>i was just thinking of the same thing yesterday! drill a hole and weld a
>nut to the outside was my idea. using a standard oilpan drain plug bolt.
> maybe a magnetic one.

Yeah, that's it. I was gonna cut a 1/4 steel pipe coupling in half and
weld it to the outside near the bottom and use a pipe plug in it.
A nut and drain plug bolt would work good also.
The magnetic plug is good idea. Used to use 'em on VW's.

>i swap diffs enough that i should have done this
>years ago but each time i swap, i say to myself, "self, i won't need it,
>this is the last time i swap diffs."
>
>sleddog

I try not to break mine too often, so it may be decades between oil changes!
With the trac-loc rear, it seems like a good idea to change the juice
regularly to get the worn clutchs bits out of the works...

Any ideas on where to put or not to put the plug?

I figured in the rear, facing straight back right near the bottom.
Where the flat flange of the rear cover is welded to the housing and
about dead center side to side.
Is there anything particularly "bad" about this spot?
I figure to drill a small (1/8") hole first, let the juice drain out for
a day, then probe around with a wire to make sure I'm not gonna wreck
anything inside when I drill a bigger hole for the plug.
If it looks like a "bad" place, then I'll just use the MIG welder to fix
the small hole and look for a new place.

Any suggestions from folks who have been inside a 9"..?
Sleddog, You must have one or 2 apart on Your garage floor!
(or living room floor? :-)
Where's a good spot for the plug?

Happy motoring,

Steve Delanty


------------------------------

Date: Sun, 21 Sep 1997 17:27:11 -0400
From: Sleddog
Subject: RE: Draining Yer 9"...

i say put it on the bottom on the side. not on the side where the ring
gear is, but on the passenger side. you know where the ring gear is - on
the rear of the pumpkin there is a big bubble that is for ring gear
clearance. there should be enough room there to drill.

but, if it where me, i would remove the center section so all drill chips
could be removed. using grease on the drill bit can hold the chips from
getting in there to much, but really the only way to be sure is to take it
apart. about 1 hour you should be able to have the axles out and the
center section out.

sleddog

- ----------
From: sdelanty sonic.net[SMTP:sdelanty sonic.net]
Sent: Sunday, September 21, 1997 3:48 PM
To: fordtrucks ListService.net
Subject: Re: Draining Yer 9"...


Any suggestions from folks who have been inside a 9"..?
Sleddog, You must have one or 2 apart on Your garage floor!
(or living room floor? :-)
Where's a good spot for the plug?

Happy motoring,

Steve Delanty








+-------------- Ford Truck Enthusiasts - 1979 and Older --------------+
| Send posts to fordtrucks listservice.net, |
| Send Unsubscribe requests to fordtrucks-request listservice.net |
+-- Visit Our Web Site: http://www.ford-trucks.com/ --+

------------------------------

Date: Sun, 21 Sep 1997 17:01:05 -0500
From: KEVIN
Subject: too much cam?

Ok ya'll I own a '75 F100 explorer with a 390 automatic.I pulled the
motor and went thru it,while building it(to stock specs)i wanted a
little bigger cam.So I called City Motor Supply (here in DFW) and bought
ahigh pressure oil pump(opened the oil passage to 1/2 from 5/16 at the
oil pickup hole on the block and matched the pick up).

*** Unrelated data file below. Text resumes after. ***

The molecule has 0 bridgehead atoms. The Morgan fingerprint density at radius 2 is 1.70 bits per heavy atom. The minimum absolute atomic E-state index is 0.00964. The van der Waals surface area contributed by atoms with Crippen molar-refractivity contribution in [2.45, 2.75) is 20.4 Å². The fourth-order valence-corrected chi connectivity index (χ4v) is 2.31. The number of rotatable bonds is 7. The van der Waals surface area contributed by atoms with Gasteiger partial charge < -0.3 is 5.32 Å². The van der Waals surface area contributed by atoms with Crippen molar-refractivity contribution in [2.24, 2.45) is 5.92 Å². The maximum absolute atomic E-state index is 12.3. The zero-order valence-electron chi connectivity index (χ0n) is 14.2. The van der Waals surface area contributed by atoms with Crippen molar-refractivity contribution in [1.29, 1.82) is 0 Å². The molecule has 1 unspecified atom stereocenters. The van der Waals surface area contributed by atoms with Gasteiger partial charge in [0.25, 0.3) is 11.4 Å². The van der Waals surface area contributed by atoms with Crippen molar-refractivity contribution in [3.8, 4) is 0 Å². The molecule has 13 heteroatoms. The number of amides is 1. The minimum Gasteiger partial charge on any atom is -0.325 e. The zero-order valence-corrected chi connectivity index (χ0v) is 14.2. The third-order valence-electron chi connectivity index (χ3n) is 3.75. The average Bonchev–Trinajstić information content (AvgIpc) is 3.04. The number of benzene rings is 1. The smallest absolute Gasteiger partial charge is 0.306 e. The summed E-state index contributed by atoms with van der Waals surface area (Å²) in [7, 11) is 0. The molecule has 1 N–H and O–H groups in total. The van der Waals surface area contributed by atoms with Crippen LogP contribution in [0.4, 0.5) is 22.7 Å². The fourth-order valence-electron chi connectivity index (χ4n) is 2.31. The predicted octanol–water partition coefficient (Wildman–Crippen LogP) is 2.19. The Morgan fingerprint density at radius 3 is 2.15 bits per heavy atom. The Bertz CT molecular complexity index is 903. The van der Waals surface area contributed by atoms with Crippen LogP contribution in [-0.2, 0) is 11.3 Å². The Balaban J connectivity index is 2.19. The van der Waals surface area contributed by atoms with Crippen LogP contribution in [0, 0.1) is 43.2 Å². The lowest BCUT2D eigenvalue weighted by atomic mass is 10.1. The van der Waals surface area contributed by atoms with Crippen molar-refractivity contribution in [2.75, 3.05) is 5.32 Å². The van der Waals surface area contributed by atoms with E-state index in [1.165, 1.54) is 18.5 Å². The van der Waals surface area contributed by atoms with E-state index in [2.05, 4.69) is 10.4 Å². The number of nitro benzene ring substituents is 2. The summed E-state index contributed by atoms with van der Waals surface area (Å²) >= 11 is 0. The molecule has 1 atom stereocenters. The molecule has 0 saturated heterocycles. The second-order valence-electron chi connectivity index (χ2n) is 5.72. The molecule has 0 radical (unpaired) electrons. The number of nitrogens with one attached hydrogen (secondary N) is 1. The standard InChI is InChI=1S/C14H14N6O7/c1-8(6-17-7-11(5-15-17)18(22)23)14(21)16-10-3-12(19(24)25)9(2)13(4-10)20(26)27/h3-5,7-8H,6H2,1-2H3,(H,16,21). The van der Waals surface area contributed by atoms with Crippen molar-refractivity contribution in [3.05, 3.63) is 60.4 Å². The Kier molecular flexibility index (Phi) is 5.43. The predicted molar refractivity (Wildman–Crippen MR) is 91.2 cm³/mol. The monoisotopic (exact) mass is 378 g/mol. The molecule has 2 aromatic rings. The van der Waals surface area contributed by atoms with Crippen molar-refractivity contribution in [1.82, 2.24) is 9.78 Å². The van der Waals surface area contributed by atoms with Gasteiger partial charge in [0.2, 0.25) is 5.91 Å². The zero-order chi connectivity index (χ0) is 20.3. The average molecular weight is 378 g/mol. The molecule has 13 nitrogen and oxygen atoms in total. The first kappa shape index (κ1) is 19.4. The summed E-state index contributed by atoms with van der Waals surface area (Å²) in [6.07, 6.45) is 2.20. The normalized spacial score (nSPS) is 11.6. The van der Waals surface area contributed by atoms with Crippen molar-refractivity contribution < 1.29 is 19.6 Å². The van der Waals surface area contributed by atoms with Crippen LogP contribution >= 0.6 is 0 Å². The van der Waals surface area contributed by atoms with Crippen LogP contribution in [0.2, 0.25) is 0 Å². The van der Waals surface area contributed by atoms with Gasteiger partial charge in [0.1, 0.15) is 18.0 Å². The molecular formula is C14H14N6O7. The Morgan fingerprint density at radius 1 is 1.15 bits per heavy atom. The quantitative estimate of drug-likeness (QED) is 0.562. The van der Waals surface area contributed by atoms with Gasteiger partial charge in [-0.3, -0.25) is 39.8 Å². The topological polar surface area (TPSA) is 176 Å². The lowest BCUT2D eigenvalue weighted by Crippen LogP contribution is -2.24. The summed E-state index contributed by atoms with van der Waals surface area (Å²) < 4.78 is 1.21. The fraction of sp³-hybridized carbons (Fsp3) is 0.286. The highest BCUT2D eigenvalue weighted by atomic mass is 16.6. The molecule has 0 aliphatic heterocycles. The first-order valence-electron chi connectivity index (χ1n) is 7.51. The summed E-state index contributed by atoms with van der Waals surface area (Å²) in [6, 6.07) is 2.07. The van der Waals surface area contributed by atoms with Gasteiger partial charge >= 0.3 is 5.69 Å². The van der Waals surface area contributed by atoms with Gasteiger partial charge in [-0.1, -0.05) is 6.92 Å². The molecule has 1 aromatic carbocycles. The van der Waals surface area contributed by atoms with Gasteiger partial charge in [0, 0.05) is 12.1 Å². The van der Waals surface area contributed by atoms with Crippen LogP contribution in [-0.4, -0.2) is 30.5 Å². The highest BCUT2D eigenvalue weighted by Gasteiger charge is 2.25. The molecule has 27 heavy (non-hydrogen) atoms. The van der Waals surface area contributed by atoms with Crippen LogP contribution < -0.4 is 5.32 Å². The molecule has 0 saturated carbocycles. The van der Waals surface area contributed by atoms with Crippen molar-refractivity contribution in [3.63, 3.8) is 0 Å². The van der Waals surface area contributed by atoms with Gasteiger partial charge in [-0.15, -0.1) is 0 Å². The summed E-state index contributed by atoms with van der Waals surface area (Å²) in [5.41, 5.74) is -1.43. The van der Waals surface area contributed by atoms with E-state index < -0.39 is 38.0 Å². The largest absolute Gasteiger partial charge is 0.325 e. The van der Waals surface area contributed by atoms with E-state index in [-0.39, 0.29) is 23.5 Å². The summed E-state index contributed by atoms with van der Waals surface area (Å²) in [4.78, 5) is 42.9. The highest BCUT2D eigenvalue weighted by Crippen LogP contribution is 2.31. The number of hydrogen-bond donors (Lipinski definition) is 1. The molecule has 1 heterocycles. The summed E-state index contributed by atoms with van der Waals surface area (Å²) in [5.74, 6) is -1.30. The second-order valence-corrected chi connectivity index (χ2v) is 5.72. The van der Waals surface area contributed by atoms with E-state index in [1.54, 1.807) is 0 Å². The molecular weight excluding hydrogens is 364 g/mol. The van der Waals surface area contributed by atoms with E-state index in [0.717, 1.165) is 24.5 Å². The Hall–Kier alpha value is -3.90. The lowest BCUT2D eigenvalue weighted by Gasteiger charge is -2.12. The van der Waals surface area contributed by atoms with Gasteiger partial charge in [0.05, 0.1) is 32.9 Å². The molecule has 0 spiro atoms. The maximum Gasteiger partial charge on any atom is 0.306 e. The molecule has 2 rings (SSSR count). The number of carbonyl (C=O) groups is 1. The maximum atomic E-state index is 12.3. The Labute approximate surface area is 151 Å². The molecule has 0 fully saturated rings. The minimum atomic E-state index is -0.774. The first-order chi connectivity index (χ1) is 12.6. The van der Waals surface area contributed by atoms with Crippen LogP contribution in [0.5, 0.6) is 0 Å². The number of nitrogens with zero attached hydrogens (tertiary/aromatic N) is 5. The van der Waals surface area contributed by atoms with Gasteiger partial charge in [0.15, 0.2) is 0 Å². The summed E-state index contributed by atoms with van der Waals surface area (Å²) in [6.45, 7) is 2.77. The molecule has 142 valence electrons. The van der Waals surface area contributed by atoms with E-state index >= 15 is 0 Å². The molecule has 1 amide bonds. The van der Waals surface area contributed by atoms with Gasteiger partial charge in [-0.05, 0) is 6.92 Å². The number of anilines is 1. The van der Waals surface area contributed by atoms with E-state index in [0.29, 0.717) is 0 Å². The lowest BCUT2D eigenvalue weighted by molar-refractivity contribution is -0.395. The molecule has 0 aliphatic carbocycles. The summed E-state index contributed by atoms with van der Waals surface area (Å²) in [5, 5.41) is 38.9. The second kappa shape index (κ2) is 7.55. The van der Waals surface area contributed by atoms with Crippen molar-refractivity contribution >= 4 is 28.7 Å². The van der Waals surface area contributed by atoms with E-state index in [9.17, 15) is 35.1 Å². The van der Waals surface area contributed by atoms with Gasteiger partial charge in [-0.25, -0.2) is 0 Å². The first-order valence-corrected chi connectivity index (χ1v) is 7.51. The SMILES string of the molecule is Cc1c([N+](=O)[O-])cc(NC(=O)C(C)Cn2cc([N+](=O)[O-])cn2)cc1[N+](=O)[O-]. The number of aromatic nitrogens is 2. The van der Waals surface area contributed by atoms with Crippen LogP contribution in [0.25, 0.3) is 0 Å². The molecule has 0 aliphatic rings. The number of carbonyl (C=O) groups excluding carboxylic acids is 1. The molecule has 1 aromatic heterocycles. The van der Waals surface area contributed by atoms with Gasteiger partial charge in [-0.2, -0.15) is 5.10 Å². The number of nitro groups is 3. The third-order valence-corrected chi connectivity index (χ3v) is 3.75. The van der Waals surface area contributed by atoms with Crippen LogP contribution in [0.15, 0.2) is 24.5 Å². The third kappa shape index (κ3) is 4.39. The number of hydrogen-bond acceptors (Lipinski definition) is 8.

The cam I bought was a Melling (sae 282 int 292 exh.advertised
duration- 204int. 214exh .050 lash)valve lift .050 is=.486
int-512exh
I am using stock heads with a 390 4 barrel intake and a 4160
holley(750cfm vacumm secondaries)

is this too much?Will I need better than stock springs?How can I check
valve to piston clearence (the motor is already assembled)will I need
adj rocker arms?will a stock oil pumpdrive shaft be enough or will I
need a chrome moly one?is timing mars best at 6 12 o'clock or should
they be advanced or retarded?

thanks to all of you!!!!!!!!mongo

------------------------------

Date: Sun, 21 Sep 1997 18:19:34 -0400 (EDT)
From: SJoG70 aol.com
Subject: Re: Flathead Help



------------------------------

Date: Sun, 21 Sep 1997 19:47:34 PDT
From: "MICHAEL FRISCH"
Subject: Re: heater controls???

>When did ford change over from the round knobs to the slider type for
>heat controls???68 69?? 70??I've seen a 67 with knobs like the early
>broncos????My 68 has slides??Could my dash been swapped???
>Joe 68 f100


Joe, I have a '70 F100 and I hhave sliders... Now only if I could get
them to work, but I live in L.A. so heat is not needed all that much..

Mike

______________________________________________________

------------------------------

Date: Sun, 21 Sep 1997 22:09:24 -0500
From: "Dale and Donna Carmine"
Subject: 351M Cam Timing

Was browsing through back issues of Ford Truckin' today and found something
that caught my interest. In the Summer '96 issue there is a camshaft tech
article by Jim Allen, he makes the following statement:

"some '70's and '80's 351M and 400M engines had their cam
timing retarded for emissions purposes. Going back to the "0",
or straight-up spec on these engines really wakes them up.


Dave R. you're the M-block wiz around here. What years did Ford do this?
Have you ever made this change with the stock cam? Other comments anyone?

dale c

------------------------------

Date: Sun, 21 Sep 1997 12:00:00 -0500
From: dave.williams chaos.lrk.ar.us (Dave Williams)
Subject: Re: BTUs 'R' Us..!

- -> I bet you could remove and block the bypass altogether and let the
- -> heater core take care of pre-warm block circulation and get that
- -> heater working like it was designed to??? :-)
- ->
- -> Probably be kind of warm in the summer though. Maybe that's why they
- -> had valves in them? :-)

Almost certainly, though many older cars and trucks let water continue....